The government has paid RM2.97 billion in compensation to four highway concessionaires — PLUS Expressways Bhd, Lingkaran Trans Kota Holdings Bhd (Litrak), Kesas Sdn Bhd and MTD Capital Bhd — for delaying their toll rate increases, said Deputy Works Minister Datuk Yong Khoon Seng.

Meanwhile, M Kulasegaran (Ipoh Barat-DAP) asked the deputy minister why the government refused to reveal the terms of the concession agreements to the public.

[The Deputy minister] said the government had been providing information on the matter in the past few years and stressed that the government was not negligent in having to pay compensation to the concessionaires as there were such provisions in the agreements.
But why are these provisions for profit guarantees there in the first place? How did the govt come to the conclusion that unfettered profit guarantees given to private concessionaires makes better economic sense than the govt building the highways itself? Isn't it just a convenient way to make sure that certain cronies get to make unreasonable profits off the public in perpetuity?

Tuesday, July 01, 2008

Asia Sentinel revisits the so-called Social Contract

Good article on the background of the unvarnished version of the Social Contract.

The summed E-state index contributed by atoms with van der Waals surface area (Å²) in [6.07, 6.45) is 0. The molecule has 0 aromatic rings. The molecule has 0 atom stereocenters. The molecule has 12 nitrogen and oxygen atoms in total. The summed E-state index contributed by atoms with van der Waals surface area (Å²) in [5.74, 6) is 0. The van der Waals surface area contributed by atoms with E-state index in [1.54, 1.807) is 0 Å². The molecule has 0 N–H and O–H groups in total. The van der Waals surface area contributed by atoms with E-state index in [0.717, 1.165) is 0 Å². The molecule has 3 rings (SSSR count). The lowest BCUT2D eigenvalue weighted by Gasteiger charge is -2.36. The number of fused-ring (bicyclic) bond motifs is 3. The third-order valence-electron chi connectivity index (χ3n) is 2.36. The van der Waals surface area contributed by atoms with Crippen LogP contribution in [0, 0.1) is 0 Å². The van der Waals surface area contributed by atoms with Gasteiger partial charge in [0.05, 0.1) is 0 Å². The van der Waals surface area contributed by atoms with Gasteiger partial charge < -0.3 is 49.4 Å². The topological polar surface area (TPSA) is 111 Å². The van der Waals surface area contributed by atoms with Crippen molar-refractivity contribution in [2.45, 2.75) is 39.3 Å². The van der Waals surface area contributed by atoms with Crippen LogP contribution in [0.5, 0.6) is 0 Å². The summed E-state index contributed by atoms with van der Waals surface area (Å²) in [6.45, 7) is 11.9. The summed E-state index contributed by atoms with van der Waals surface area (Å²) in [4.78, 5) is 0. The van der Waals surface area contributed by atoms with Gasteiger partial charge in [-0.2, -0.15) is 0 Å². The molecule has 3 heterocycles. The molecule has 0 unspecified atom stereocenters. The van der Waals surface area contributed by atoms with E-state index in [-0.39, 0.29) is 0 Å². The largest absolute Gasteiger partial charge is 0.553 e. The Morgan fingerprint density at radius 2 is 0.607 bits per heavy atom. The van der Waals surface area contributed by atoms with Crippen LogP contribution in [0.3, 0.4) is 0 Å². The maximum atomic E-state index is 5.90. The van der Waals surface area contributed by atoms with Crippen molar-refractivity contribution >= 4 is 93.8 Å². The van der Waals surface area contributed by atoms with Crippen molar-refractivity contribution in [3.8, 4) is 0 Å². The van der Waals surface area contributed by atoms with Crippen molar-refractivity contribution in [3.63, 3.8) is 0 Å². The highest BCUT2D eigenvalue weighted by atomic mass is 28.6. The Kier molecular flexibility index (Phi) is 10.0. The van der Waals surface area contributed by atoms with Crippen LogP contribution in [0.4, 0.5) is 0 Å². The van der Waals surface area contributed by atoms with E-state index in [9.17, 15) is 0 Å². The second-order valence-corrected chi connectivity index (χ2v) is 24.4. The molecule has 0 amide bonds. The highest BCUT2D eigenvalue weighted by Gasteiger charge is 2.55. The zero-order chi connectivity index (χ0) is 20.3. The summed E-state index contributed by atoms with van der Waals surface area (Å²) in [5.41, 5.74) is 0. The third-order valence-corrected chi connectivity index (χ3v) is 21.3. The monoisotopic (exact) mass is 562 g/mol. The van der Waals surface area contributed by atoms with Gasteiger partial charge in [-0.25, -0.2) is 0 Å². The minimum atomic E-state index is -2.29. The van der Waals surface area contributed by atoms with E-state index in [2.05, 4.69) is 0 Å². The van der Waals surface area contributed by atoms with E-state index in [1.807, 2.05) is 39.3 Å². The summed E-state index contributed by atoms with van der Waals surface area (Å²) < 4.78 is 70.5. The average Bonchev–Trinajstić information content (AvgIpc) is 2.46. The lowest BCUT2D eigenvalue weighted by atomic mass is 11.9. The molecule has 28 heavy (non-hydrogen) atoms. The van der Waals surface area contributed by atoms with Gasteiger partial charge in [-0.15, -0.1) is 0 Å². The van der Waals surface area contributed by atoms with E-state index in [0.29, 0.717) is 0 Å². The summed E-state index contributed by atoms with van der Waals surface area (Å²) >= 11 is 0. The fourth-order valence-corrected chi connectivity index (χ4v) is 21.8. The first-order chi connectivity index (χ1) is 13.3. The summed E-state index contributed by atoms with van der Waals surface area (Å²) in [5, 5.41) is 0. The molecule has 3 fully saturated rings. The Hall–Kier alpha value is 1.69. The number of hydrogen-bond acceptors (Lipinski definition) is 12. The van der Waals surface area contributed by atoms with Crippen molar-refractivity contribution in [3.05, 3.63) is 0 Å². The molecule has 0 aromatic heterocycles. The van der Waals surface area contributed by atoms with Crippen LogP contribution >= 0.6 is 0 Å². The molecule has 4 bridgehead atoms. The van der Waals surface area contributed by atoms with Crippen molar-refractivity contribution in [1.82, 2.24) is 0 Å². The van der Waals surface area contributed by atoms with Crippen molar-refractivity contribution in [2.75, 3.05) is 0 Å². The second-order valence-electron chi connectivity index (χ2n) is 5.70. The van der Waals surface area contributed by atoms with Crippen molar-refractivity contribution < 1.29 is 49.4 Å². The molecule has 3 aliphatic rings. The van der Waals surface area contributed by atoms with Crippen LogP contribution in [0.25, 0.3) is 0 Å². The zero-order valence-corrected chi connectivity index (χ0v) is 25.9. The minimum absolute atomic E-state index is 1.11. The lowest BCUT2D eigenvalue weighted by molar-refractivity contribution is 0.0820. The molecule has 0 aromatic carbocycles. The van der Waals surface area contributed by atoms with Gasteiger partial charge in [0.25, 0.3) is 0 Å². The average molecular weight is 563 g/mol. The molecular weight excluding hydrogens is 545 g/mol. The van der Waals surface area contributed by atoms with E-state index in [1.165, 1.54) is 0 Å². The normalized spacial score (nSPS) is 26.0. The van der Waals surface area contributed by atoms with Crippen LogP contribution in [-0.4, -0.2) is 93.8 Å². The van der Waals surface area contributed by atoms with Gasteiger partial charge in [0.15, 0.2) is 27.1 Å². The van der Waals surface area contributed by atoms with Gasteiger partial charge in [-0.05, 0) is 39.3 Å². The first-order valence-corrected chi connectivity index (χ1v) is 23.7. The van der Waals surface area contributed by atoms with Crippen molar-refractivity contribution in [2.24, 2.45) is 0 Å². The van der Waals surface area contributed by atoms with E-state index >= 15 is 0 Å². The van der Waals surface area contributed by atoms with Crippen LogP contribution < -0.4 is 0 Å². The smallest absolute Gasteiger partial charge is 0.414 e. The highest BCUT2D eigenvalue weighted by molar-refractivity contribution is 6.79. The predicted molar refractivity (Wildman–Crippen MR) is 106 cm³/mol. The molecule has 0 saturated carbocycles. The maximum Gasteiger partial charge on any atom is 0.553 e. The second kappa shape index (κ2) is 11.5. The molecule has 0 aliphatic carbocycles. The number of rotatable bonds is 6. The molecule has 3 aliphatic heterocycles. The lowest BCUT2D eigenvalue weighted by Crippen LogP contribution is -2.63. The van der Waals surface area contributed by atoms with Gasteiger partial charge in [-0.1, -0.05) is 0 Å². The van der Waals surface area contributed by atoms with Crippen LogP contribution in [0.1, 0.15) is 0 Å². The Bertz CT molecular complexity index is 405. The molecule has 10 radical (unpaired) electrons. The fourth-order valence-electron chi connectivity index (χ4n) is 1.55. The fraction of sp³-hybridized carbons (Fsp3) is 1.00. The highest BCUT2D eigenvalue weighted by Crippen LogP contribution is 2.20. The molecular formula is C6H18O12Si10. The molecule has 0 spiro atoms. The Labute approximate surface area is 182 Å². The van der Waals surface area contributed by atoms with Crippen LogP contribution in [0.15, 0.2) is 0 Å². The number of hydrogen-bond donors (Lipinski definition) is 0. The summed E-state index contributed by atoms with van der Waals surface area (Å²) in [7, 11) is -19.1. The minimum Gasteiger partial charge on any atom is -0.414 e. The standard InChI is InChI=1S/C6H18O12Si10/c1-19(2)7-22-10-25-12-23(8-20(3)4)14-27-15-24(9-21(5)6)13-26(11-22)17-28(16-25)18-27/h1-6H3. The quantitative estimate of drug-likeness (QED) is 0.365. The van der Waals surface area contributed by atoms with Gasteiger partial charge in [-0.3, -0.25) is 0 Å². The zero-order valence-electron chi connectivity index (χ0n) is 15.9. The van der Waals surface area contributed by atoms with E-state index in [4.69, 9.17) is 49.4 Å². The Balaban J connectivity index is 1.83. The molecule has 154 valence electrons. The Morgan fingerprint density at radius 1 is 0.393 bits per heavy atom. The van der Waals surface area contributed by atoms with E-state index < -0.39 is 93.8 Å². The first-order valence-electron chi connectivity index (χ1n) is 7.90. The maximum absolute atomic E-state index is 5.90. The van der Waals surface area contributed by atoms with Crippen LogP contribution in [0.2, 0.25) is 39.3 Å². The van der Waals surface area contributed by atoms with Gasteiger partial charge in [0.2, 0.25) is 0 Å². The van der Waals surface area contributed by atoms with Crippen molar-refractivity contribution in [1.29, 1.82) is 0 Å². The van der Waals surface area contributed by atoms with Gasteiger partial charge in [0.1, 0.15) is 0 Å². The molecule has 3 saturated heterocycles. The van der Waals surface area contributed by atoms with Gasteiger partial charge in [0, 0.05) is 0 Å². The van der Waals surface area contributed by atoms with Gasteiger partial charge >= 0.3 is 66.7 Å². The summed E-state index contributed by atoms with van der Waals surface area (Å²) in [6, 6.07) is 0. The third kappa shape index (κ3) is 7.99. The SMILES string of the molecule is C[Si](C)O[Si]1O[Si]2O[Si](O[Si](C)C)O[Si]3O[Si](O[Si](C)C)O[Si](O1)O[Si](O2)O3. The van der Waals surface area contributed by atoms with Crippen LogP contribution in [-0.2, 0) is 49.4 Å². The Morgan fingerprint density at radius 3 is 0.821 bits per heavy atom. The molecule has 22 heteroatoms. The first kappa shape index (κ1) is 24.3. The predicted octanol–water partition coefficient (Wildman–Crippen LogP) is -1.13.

Revisiting Malaysia’s Social Contract
Asia Sentinel
Joe Fernandez
01 July 2008

The contractual glue that keeps Malaysia’s races together seems to be running out

It was the turn of Malaysia’s Bar Council this time to host a public forum over the weekend in Kuala Lumpur on the country’s Social contract, the arrangement between Malays and non-Malays at the country’s birth to share its wealth.

In the end, no surprises were in store. The four panelists were evenly split, two calling it a piece of fiction, two disagreeing in polite terms. This is an endless debate and we can be sure the Bar Council Forum won’t be the end of the matter. Every school child in Malaysia has been well fed in the early years of independence with tons of material on the Social contract. It’s the younger generation that seems perplexed. Hence, the issue is revisited at regular intervals and the debate continues.
The contract, a simple unwritten arrangement fostered between Malays and non-Malays by the founding fathers, brought about a rare unity among the multiracial peoples of British Malaya and expedited the advent of independence on 31 Aug 1957. The Social contract also paved the way for the inclusion of Singapore, Sabah, Sarawak and Brunei in an enlarged Federation within just six years of the midnight air ringing with shouts of “merdeka” – “freedom” – in Stadium Merdeka in Kuala Lumpur. Brunei stayed out over oil revenues and Singapore, as we will see later, was soon booted out. The Social contract remained intact.